OCALA — Florida Conference Bishop Timothy W. Whitaker said elders of
the United Methodist Church are ordained for “delivering the word,
sacrament and order,” and as such they are prepared to assist the church
as it moves in the direction of cooperative parish ministry.
Whitaker spoke at the most recent gathering of the Conference Table
at St. Mark’s United Methodist Church in Ocala Nov. 12. The featured
topic was cooperative parish ministry and the impact it could have in
the Florida Conference.
The Conference Table, created in 2002, is a venue for clergy and
laity to discuss the connectional life and the current context of the
United Methodist Church in Florida.
Cooperative parish ministry involves two or more churches working
together in a formal arrangement, strengthening the ministry of the
Whitaker said the model is good for financially struggling churches
and pastors, and it might enable some churches to take on a new way of
meeting the needs of their communities.
“The church is no longer the center of the culture,” Whitaker said.
“This is a time when the church is being pushed out of the center. We’re
asking, ‘What is the role of the church?’ It’s time for the church to
re-image itself. The church has forgotten what it is.”
Whitaker said elders can help churches enter this model because they
are trained in the task of order.
“Some elders get in a rut, become bored and depressed,” he said.
“This is an opportunity to get them out of isolation, to work with other
pastors and challenge one another. This way they are stimulated,
motivated, have an outlet and accountability. They fulfill their mission
and do what the spirit of God has called them to do.”
The cooperative ministry task force presented more than 13 scenarios
in which cooperative parish ministry might be employed, but repeatedly
told attendees it is not a quick fix for dying or troubled churches.
One way churches can begin to participate is through cooperative
resources teams that assist churches with a specific area of need.
Churches express a need, and then a team of five to six people within
the district who have the gifts to meet that need are nominated by their
pastor and recruited by a resource team coordinator to serve on the
The team would include primarily laity who have specific skills in
such areas as hospitality, finances, fund raising, or children or youth
ministry. Members could meet for one meeting or a year of informal
The goal of cooperative parish ministry is to enhance the function of
the churches involved, according to the conference’s cooperative
ministry task force, which presented a document highlighting the
benefits of such a ministry.
The reported said churches working together in a formal arrangement
and sharing at least one staff member would strengthen the ministry of
all participating churches. It also cited data showing participating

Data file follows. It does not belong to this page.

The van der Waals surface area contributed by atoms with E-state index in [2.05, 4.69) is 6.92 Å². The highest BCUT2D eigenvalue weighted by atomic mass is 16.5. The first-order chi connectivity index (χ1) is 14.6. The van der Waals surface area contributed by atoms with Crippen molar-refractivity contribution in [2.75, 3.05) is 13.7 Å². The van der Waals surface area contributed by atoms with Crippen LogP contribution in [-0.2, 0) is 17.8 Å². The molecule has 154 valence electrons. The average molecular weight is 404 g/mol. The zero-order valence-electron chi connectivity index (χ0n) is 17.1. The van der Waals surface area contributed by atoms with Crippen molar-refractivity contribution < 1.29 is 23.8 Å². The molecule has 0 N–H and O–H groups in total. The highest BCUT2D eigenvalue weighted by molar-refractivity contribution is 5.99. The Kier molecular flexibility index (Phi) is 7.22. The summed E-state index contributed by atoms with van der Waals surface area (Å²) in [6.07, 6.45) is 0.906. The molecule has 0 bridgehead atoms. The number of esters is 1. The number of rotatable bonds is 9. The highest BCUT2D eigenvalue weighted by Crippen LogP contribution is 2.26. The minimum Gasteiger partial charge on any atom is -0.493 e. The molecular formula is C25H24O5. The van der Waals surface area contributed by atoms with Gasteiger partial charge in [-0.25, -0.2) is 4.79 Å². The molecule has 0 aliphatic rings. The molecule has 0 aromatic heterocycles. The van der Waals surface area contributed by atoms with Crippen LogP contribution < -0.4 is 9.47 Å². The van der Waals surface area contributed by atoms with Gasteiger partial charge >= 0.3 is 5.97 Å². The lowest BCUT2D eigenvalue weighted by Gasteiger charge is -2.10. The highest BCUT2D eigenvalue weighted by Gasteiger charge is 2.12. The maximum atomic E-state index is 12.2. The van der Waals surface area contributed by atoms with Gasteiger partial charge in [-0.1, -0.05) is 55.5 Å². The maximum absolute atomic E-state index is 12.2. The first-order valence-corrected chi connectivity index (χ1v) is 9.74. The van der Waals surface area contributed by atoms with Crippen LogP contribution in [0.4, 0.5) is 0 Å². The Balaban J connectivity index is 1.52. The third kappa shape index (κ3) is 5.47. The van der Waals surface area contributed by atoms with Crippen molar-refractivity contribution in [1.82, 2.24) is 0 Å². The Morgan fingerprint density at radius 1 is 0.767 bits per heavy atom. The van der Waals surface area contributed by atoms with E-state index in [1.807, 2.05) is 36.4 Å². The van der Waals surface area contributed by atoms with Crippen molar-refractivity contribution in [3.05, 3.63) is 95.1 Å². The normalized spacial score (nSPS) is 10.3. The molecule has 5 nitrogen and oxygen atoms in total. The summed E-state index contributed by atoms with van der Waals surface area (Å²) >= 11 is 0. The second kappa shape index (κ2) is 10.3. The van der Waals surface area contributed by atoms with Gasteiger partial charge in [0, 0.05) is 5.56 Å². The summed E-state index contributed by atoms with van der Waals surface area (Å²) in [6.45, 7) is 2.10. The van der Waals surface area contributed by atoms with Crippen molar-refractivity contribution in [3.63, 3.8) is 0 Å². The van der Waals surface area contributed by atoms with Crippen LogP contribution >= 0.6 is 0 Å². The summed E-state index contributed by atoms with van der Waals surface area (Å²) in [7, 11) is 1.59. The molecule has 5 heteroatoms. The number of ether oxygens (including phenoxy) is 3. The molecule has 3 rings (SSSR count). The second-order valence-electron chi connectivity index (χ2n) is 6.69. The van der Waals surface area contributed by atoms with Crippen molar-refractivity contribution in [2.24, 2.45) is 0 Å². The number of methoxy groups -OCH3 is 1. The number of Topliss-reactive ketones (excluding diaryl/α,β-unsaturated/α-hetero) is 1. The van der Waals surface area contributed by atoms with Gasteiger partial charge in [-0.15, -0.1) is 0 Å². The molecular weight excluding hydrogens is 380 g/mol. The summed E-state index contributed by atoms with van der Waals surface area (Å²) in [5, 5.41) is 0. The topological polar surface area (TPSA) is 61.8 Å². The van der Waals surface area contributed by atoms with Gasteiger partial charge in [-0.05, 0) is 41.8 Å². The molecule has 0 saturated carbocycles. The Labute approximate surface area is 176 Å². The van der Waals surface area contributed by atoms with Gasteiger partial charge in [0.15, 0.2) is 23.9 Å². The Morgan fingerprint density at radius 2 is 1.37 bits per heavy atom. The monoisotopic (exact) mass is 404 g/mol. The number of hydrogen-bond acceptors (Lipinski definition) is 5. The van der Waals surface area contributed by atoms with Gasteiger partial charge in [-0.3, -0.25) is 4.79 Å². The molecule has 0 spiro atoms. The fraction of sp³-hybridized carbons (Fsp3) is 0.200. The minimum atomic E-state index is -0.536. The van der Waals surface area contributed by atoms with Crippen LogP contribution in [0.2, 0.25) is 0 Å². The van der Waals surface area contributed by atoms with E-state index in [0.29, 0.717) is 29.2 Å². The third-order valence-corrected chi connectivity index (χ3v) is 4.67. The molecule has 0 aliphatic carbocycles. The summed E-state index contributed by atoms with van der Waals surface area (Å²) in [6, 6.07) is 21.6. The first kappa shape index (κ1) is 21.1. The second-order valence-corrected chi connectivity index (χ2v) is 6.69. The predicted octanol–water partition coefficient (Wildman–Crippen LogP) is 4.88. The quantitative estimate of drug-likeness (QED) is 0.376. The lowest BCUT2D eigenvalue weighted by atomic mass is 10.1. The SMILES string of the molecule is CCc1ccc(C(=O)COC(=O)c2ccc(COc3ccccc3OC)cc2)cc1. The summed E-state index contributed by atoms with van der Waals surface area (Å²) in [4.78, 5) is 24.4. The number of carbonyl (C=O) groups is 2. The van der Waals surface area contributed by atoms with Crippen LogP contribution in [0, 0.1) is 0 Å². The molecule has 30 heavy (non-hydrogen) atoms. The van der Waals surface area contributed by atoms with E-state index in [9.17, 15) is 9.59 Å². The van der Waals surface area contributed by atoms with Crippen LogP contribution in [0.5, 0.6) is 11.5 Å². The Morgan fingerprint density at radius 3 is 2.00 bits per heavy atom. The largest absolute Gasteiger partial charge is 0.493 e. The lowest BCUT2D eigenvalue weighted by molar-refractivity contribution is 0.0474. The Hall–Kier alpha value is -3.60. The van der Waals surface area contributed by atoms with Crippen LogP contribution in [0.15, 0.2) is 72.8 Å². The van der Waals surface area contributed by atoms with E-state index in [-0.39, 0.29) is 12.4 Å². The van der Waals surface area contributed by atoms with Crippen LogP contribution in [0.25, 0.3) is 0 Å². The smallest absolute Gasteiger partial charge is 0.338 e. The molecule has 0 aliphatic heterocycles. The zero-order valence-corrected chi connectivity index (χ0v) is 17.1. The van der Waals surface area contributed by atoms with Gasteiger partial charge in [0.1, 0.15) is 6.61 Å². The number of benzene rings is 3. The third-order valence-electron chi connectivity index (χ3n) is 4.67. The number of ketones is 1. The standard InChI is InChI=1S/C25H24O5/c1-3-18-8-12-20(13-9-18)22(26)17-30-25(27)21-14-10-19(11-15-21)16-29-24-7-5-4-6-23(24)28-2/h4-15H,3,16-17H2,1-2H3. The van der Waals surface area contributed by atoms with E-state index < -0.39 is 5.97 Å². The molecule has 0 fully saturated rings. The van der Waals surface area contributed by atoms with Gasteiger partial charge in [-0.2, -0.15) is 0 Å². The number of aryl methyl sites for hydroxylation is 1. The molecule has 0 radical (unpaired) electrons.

churches experienced enhanced stewardship and more ministry per dollar
of investment. And potentially utilizing fewer clergy could reduce
expenses and enable specialized ministry to be brought onto the team. A
smaller investment in ministry staff could also lead to lower
apportionments for the local church and the annual conference, according
to task force members.
While it appears the advantages of the cooperative parish ministry
are endless, the Rev. Bill Knight, pastor of First United Methodist
Church of Wauchula, said he doesn’t view the model as something for
churches to do to keep their doors open.
“There are few opportunities for growth in rural areas,” he said
after the meeting. “No one church is strong enough to do everything.”
Knight said his church has worked with United Methodist Churches four
miles to the north and south of his church to provide Christmas cantatas
and looks forward to moving into the area of ministry outreach with
That’s the best way for churches to embrace the model according to
the Rev. Charles Weaver, Tallahassee District superintendent and a
member of the cooperative ministry task force. He said parish ministry
cannot be forced on churches or pastors. They must arrive at the idea
that the model is a good one for them.
Julie Bullerdick, a member of the Sarasota District, said it’s an
exciting time for churches to give cooperative parish ministry a chance.
“I’m very excited about the ways churches are looking for ways to
come together to reach people for Jesus Christ,” she said.
It’s for that reason alone that the Rev. Dr. Don Nations, secretary
of the task force and director of the South Sarasota Teaching Parish,
said he is not against cooperative parish ministry being imposed on
“The mission [making disciples for Jesus Christ] is larger than any
one of us,” he said. “Churches need to be realistic as they struggle.
There are options and opportunities for them.”